Hands-On Preview: The Evil Within - Haunted Mansion
Back during this year’s PAX East, I got to see a demo of The Evil Within. While I didn’t think ill of what I saw, I wasn’t exactly impressed either. I was told that we would see more of the game at E3 and sure enough we did. While at the Bethesda booth, I finally got to try this game out for myself.
After a brief presentation in a small theater, I went into a very dark room to play it. There were two playable demos and I got to try one. The section I played was later on in the game and it focused more on the puzzle aspects of the title.
It was appropriate that the section I played took place in a mansion considering that this is a game helmed by Resident Evil creator Shinji Mikami. From the outset, this game had a Resident Evil vibe. From the environments, weapons and character controls, this felt like Resident Evil in all but name. I should say the earlier Resident Evil games since The Evil Within is clearly focused on survival horror and not on over the top action.
There was no tutorial to help me out with the button configuration nor any on-screen guidance to show me the way. I did get a bit of help every once in a while from one of the people in the booth but I basically fumbled my way around the mansion most of the time. This way of playing is actually not unlike how it was to play survival horror games of old. Back then, you kind of just had to blindly explore to figure out what to do. I was told that this was intentional as the developers wanted you to feel a sense of being confused and lost. It was a bit annoying at first but I eventually saw this as being beneficial to the game.
The hallways and rooms of the mansion were appropriately scary. It was actually hard to tell sometimes what was real and what wasn’t. Shadows would shift on the walls and random noises could be heard from unknown parts. There were even illusions that popped up from time to time. This caused a few deaths because things that I thought weren’t real actually were.
Death is something that I had to get used to as well. The game is unforgiving and you have to learn from your mistakes in order to progress. When I first encountered an enemy, I instinctively tried to fight it with a melee attack. This only stunned it and it eventually recovered and killed me. Weapons such as guns and crossbows worked better but their ammo was limited. I eventually learned that enemies are best avoided.
As I slowly made my way around the mansion, there were quite a few enemies to avoid. I had to take out a few though so I tried to sneak up on them and kill them with a melee attack to conserve ammo. After bringing them down, I had to burn them to ensure they’d stay dead. There was one type of enemy which constantly chased me around. He was a ghost and whenever he got near me, the world would turn black and white. If I was near a door during this, I’d be knocked back from him opening it. You can think of this enemy as the Nemesis from Resident Evil 3. When I saw it, I hauled ass.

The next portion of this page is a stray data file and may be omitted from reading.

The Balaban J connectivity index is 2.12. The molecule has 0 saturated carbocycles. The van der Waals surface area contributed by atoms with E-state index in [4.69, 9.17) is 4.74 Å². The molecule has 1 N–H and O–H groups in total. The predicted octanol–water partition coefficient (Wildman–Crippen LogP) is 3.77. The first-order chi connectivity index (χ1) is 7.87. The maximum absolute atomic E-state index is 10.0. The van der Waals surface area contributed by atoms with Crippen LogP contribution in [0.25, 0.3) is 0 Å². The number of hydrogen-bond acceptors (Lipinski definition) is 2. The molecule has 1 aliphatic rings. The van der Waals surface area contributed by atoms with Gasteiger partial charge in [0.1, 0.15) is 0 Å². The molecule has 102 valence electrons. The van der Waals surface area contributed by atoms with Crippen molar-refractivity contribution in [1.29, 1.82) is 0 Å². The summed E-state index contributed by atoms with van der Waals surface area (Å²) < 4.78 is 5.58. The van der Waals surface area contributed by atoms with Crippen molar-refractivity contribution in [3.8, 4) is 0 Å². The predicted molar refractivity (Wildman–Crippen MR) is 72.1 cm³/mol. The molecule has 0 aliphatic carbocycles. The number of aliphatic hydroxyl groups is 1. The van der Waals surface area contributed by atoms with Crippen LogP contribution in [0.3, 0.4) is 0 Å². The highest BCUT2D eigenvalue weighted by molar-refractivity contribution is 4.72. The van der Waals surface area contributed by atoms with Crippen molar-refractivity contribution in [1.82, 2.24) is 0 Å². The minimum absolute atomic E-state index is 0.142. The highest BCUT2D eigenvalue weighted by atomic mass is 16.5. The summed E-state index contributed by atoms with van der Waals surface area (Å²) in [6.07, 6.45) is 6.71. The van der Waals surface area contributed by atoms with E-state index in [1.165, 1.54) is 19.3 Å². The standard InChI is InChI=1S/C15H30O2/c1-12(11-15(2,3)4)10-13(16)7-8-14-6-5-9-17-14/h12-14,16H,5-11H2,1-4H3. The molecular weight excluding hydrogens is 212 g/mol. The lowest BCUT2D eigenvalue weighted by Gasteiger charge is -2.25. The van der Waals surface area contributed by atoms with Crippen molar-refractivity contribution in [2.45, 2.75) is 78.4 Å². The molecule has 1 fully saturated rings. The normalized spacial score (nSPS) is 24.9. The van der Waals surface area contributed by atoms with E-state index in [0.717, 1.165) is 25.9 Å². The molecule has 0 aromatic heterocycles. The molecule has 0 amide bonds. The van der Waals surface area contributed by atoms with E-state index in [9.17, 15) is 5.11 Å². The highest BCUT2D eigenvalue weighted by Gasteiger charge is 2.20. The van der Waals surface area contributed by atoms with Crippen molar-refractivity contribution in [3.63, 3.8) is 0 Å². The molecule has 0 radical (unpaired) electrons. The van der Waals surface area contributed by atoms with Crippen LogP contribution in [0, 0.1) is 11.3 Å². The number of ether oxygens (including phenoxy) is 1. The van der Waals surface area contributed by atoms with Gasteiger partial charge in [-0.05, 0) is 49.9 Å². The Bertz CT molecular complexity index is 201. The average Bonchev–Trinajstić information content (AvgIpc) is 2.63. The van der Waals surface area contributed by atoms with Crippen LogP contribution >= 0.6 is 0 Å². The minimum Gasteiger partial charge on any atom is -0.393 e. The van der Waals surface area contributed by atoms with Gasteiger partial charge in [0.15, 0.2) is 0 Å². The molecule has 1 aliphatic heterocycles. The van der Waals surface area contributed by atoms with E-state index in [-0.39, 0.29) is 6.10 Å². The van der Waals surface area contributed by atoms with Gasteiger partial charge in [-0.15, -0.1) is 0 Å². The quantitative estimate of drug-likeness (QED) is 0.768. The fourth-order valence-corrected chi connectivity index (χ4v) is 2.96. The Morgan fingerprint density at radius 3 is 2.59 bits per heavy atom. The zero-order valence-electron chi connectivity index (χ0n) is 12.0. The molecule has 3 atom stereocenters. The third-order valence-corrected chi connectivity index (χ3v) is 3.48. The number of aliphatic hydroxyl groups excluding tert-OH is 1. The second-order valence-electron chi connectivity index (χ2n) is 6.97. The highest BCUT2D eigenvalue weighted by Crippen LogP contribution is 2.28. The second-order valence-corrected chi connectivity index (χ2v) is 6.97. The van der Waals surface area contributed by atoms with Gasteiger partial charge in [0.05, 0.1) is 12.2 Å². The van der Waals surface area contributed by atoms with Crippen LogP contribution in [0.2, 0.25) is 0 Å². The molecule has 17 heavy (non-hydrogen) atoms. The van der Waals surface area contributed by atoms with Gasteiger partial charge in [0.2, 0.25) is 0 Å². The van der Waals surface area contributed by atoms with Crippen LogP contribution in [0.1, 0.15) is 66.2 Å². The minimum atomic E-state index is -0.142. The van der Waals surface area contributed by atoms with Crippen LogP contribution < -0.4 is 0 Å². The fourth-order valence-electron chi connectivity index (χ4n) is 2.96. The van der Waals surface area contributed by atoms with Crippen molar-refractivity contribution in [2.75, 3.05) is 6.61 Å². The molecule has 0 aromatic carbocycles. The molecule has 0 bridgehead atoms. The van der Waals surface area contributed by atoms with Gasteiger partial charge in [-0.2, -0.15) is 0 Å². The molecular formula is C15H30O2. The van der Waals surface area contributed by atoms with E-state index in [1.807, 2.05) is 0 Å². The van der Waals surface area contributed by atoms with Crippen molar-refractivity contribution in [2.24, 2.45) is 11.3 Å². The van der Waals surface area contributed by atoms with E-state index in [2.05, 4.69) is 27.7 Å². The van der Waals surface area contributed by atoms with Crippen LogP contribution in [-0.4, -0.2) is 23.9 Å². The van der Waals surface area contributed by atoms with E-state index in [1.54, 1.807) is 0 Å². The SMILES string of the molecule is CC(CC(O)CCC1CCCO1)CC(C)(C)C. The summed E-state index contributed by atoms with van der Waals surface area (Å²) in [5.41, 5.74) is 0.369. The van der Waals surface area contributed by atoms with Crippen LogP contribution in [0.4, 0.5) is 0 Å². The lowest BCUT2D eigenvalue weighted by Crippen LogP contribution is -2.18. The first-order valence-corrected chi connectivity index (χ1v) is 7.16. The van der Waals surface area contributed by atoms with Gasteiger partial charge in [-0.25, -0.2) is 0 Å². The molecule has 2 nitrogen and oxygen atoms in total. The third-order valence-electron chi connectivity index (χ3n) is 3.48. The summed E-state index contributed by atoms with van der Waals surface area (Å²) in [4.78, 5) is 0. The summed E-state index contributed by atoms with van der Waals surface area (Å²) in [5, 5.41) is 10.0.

Although I liked playing it, I had some problems. The camera was a bit too close to the character and sometimes obstructed my view. The worst was when I’d open a door, hear a bomb about to explode and not have an idea of which way I should run. Movement itself was a bit on the clunky side which also led to some annoying deaths because the character reacted too slowly.
The thing that this game does right is create a dark and oppressive atmosphere. The fact that some of this may all be in the character’s head is a bonus since it gives the developers the chance to do some crazy stuff with the world. The game is gory as hell and that just adds to the horror of the areas you’re exploring. The film grain quality and the extra widescreen presentation also help in giving it a horror movie feel. The sounds were great too and this is a game that you want to play with surround sound headphones to really feel immersed in it.
The Evil Within is a game that could definitely benefit from being delayed. What I played was good but I could tell that it needed some extra polish. I do like the fact that Shinji Mikami and his team are doing a “back to basics” type of survival horror game and feel that this was the right way to go with this title. The game was spooky and it made me feel on edge the entire time. I’ll be keeping an eye on this one for sure.